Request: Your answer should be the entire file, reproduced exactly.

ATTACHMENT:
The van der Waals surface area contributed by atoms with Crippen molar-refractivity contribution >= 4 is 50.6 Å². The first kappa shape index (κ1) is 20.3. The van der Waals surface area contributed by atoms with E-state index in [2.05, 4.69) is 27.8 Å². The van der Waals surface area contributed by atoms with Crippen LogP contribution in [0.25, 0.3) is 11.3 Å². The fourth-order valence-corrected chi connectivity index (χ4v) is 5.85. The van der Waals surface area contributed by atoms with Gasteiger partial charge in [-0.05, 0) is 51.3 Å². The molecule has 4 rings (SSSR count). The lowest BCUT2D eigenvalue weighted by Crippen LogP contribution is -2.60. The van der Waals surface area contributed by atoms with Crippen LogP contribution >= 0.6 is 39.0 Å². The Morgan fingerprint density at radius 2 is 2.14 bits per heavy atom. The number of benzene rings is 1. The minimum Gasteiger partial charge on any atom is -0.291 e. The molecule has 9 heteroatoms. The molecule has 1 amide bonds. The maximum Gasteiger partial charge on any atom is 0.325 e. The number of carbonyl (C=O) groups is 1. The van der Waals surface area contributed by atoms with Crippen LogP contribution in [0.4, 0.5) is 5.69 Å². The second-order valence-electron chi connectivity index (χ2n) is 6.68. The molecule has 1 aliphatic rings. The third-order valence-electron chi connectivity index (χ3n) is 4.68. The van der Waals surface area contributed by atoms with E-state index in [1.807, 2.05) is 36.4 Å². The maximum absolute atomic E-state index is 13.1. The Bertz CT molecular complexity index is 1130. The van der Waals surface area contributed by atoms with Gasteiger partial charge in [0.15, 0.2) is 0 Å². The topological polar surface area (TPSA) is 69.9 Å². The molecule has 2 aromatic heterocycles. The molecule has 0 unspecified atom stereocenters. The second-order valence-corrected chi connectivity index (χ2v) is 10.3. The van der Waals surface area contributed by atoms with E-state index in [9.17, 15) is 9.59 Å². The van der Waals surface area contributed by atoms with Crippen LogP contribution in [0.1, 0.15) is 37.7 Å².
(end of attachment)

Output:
The van der Waals surface area contributed by atoms with Crippen molar-refractivity contribution >= 4 is 50.6 Å². The first kappa shape index (κ1) is 20.3. The van der Waals surface area contributed by atoms with E-state index in [2.05, 4.69) is 27.8 Å². The van der Waals surface area contributed by atoms with Crippen LogP contribution in [0.25, 0.3) is 11.3 Å². The fourth-order valence-corrected chi connectivity index (χ4v) is 5.85. The van der Waals surface area contributed by atoms with Gasteiger partial charge in [-0.05, 0) is 51.3 Å². The molecule has 4 rings (SSSR count). The lowest BCUT2D eigenvalue weighted by Crippen LogP contribution is -2.60. The van der Waals surface area contributed by atoms with Crippen LogP contribution >= 0.6 is 39.0 Å². The Morgan fingerprint density at radius 2 is 2.14 bits per heavy atom. The number of benzene rings is 1. The minimum Gasteiger partial charge on any atom is -0.291 e. The molecule has 9 heteroatoms. The molecule has 1 amide bonds. The maximum Gasteiger partial charge on any atom is 0.325 e. The number of carbonyl (C=O) groups is 1. The van der Waals surface area contributed by atoms with Crippen LogP contribution in [0.4, 0.5) is 5.69 Å². The second-order valence-electron chi connectivity index (χ2n) is 6.68. The molecule has 1 aliphatic rings. The third-order valence-electron chi connectivity index (χ3n) is 4.68. The van der Waals surface area contributed by atoms with E-state index in [1.807, 2.05) is 36.4 Å². The maximum absolute atomic E-state index is 13.1. The Bertz CT molecular complexity index is 1130. The van der Waals surface area contributed by atoms with Gasteiger partial charge in [0.15, 0.2) is 0 Å². The topological polar surface area (TPSA) is 69.9 Å². The molecule has 2 aromatic heterocycles. The molecule has 0 unspecified atom stereocenters. The second-order valence-corrected chi connectivity index (χ2v) is 10.3. The van der Waals surface area contributed by atoms with E-state index in [9.17, 15) is 9.59 Å². The van der Waals surface area contributed by atoms with Crippen LogP contribution in [0.1, 0.15) is 37.7 Å².